Ontario’s Biodiversity Strategy is the strategic framework to advance the province’s biodiversity vision and goals. The strategy is based on working together ? within and across communities, organizations and sectors ? to attain mutually bene?cial goals and outcomes for biodiversity. It identi?es actions according to four strategic directions: Engage People, Reduce Threats, Enhance Resilience and Improve Knowledge.

To track progress, the strategy identi?es 15 biodiversity targets, modelled on the Aichi Biodiversity Targets. The State of Ontario’s Biodiversity 2015 report was released by the Ontario Biodiversity Council and provides an indication of Ontario’s progress toward its targets, as well as an assessment of the status and trends for 45 indicators.

The Ontario Biodiversity Council was created in 2005 to guide implementation of Ontario’s Biodiversity Strategy and report to the public on progress. The Council has 34 members from conservation and environmental groups, industry associations, Indigenous organizations, academia and governments. This broad membership embodies the spirit of mainstreaming biodiversity across sectors. All sectors, including government, are encouraged to develop implementation plans that identify speci?c actions they will take to advance Ontario’s Biodiversity Strategy. The Province of Ontario’s response to this call to action is Biodiversity: It’s In Our Nature, Ontario Government Plan to Conserve Biodiversity 2012-2020 setting out actions provincial ministries will take alone or in collaboration with others.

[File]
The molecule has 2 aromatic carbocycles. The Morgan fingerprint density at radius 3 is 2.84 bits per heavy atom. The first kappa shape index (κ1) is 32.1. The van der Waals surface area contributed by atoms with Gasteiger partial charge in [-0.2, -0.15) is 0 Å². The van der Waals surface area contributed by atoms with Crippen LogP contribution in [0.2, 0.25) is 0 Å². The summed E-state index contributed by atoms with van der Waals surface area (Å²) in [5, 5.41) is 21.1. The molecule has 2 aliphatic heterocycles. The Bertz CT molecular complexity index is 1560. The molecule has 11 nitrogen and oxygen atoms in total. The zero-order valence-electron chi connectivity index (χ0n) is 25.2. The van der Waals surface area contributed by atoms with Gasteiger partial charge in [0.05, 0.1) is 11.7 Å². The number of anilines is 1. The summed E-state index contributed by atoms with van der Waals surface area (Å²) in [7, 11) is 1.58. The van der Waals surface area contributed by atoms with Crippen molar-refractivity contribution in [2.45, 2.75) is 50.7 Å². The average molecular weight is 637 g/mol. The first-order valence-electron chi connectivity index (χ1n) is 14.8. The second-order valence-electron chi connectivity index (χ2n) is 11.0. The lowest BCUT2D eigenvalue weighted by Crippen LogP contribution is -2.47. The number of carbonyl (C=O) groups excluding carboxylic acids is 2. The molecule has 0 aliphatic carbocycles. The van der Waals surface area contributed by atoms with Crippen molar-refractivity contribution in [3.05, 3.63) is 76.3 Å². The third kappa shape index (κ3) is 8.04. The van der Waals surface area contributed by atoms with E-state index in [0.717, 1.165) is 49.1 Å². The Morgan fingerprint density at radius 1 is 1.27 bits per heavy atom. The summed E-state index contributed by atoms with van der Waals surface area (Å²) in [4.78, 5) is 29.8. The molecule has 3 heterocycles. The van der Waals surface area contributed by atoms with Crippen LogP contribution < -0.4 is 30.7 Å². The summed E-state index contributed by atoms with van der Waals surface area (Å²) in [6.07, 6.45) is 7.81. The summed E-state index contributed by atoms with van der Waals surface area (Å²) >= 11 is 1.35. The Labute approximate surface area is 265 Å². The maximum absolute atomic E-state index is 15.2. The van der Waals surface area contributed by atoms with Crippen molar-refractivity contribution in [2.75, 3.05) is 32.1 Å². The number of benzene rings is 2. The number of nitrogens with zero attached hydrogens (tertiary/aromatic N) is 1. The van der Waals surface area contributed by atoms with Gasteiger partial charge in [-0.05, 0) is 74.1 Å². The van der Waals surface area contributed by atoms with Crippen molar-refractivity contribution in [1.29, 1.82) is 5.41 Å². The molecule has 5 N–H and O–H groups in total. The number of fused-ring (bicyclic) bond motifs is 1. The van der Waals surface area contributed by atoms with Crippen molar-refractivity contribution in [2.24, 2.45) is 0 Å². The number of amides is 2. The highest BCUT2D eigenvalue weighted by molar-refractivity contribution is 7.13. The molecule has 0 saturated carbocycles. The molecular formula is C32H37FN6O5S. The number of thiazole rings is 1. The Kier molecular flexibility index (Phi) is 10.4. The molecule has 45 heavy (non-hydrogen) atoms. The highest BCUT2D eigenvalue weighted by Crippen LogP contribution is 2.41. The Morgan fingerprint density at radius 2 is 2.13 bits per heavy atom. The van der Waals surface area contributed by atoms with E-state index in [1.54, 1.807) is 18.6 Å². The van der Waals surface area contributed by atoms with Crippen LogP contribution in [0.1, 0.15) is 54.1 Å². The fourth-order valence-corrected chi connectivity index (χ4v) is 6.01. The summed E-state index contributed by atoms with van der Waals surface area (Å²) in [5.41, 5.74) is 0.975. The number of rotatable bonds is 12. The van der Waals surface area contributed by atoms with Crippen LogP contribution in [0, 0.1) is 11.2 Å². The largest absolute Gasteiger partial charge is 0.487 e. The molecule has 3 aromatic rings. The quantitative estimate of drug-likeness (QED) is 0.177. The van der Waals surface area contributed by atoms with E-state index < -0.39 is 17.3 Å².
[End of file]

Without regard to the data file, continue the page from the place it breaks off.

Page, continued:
Quebec, which hosts the Secretariat of the Convention on Biological Diversity, is among the subnational states and regions that have developed tools for conserving their biodiversity and meeting the Aichi Targets. Work aimed at protecting the riviere Kovik, one of our most recent actions in the ?eld of endeavour, was carried out in a sustainable development perspective and in close conjunction with local aboriginal communities.

About Quebec

  • Population: 8,2 millions
  • Area : 1.7 million km2
  • Fauna and ?ora: more than 41367 species

Quebec is the largest province of Canada in size and the second-largest in terms of population. Its capital is Quebec City. Quebec is characterized by the immensity of its land mass, its forests that extend over more than half of its area, its countless lakes and rivers and major mineral resources, as well as the St. Lawrence River.